The Camp David accords of 1979, marked a major shift in political orientation of both Egypt and Israel. Until at least until the mid-1970’s, Egypt had been a client of the Soviet Union, and Israel, although closer to the U.S. than to the Soviet Union, was somewhat held at arm’s length by the United States. Following the Arab-Israeli war of 1973, which Israel survived thanks to a massive arms lift from the U.S., Egypt was resupplied by the Soviet Union, and Israel worried that it would again face an Egyptian onslaught. But Sadat’s recognition that Egypt could not develop without reducing the crushing burden of arms expenditures led him to seek peace with Israel. The 1979 Camp David accords made both Egypt and Israel recipients of large annual cash and arms transfers from the U.S. in exchange for their willingness to make peace with each other. Over time, Egypt’s army came to rely on U.S. arms and, to an extent on U.S. military training. Israel, too relied on U.S. arms and developed its own arms industry, at times in partnership with the U.S. The U.S. may have believed that its money and arms gave it leverage over both of its client states, but it has not always worked out this way.

One instance in which it did was the 1990 Gulf War to drive Saddam Hussein’s Iraqi Army out of Kuwait. In that war, U.S. President Bush sought to assemble a coalition of states, including Arab states, to drive out the Iraqis. Egypt signed on and provided a sizeable contingent. Israel was scheduled to be on the receiving end of Scud missiles that Saddam threatened to rain down on Israeli cities. The U.S. desperately wanted to prevent the Israelis from retaliating, as this would have driven away the support of the Arab armies allying with the U.S. effort. So the U.S. promised to give priority to attacking the Iraqi missile sites targeting Israel and to provide Israel with U.S. Patriot missiles to shoot down incoming Scuds. While there was little damage done to Israel, following the war Israel felt that the U.S. “owed it” and asked for ever larger shipments of weapons, which was forthcoming. Egypt too, as a result of its participation, earned the good graces of the U.S. Was the commitment to “buy peace” open ended, and how much influence did the money buy?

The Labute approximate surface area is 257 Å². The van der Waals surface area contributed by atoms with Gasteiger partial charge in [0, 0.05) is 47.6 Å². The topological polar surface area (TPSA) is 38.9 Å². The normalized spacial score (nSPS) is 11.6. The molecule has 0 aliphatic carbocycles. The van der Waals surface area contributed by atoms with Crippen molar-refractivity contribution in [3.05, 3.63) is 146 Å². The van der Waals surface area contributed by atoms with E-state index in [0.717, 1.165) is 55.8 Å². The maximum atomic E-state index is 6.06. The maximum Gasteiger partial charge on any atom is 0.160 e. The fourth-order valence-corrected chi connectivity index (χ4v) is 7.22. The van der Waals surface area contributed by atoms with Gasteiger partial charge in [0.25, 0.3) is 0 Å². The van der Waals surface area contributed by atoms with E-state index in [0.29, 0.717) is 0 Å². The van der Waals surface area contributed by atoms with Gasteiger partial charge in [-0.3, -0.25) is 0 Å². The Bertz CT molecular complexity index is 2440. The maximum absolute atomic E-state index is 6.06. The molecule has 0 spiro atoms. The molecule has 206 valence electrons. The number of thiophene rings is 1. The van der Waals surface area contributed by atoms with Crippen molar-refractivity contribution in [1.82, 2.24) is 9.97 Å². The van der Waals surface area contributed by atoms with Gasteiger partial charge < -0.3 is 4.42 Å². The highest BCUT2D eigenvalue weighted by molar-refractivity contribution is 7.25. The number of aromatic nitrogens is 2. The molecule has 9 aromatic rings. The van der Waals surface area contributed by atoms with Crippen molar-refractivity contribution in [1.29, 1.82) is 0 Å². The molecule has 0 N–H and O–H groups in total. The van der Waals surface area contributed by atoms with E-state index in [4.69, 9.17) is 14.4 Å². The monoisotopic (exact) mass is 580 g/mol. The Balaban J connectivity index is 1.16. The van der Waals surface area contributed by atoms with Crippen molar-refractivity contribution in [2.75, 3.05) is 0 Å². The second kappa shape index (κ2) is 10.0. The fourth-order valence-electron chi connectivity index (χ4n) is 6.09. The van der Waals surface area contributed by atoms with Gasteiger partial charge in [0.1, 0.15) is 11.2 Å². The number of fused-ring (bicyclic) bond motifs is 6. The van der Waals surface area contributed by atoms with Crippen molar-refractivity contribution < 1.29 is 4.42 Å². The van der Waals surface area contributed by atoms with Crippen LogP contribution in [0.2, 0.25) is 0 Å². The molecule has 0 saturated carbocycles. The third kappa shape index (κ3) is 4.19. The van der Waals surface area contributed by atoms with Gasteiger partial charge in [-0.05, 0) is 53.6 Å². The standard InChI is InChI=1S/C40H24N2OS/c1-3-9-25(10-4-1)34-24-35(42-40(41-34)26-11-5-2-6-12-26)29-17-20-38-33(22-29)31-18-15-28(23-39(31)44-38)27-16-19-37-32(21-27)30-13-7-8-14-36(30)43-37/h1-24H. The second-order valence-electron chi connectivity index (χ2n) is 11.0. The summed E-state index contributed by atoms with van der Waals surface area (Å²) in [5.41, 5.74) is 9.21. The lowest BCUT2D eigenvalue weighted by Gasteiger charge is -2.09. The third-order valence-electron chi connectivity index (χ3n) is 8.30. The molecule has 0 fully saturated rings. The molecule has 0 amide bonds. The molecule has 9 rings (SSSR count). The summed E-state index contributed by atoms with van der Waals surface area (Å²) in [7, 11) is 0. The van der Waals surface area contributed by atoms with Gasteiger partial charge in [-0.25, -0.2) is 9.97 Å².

The answer is that nations pursue what they perceive as their own national interests. When this means biting the hand that feeds them, well – so be it.
Even before 1994 when Israeli Prime Minister Yitzhak Rabin and PLO leader Yasser Arafat signed the so-called Oslo Agreement to end hostilities, the government of Israel has pursued a policy of supporting Israeli settlers to create new settlements and expand existing ones in what it calls Judea and Samaria and the Palestinians call the territory that they hope will be their future state. While the U.S. has criticized this policy, Israel has continued it almost unabated, repeatedly thumbing its nose at the U.S. Moreover, when the U.S. was preparing to sign a deal with Iran to reduce its ability to produce and deploy a nuclear weapon, a proposal the U.S viewed as enhancing Israel’s security but with which Netanyahu disagreed, Netanyahu came to the U.S. in 2015 and vehemently criticized the deal before the U.S. Congress. Egypt has protested Israel’s policies in the West Bank, albeit without threatening to break diplomatic relations with Israel or taking any steps to put military or economic pressure on Israel, not that it has much ability to do so any longer.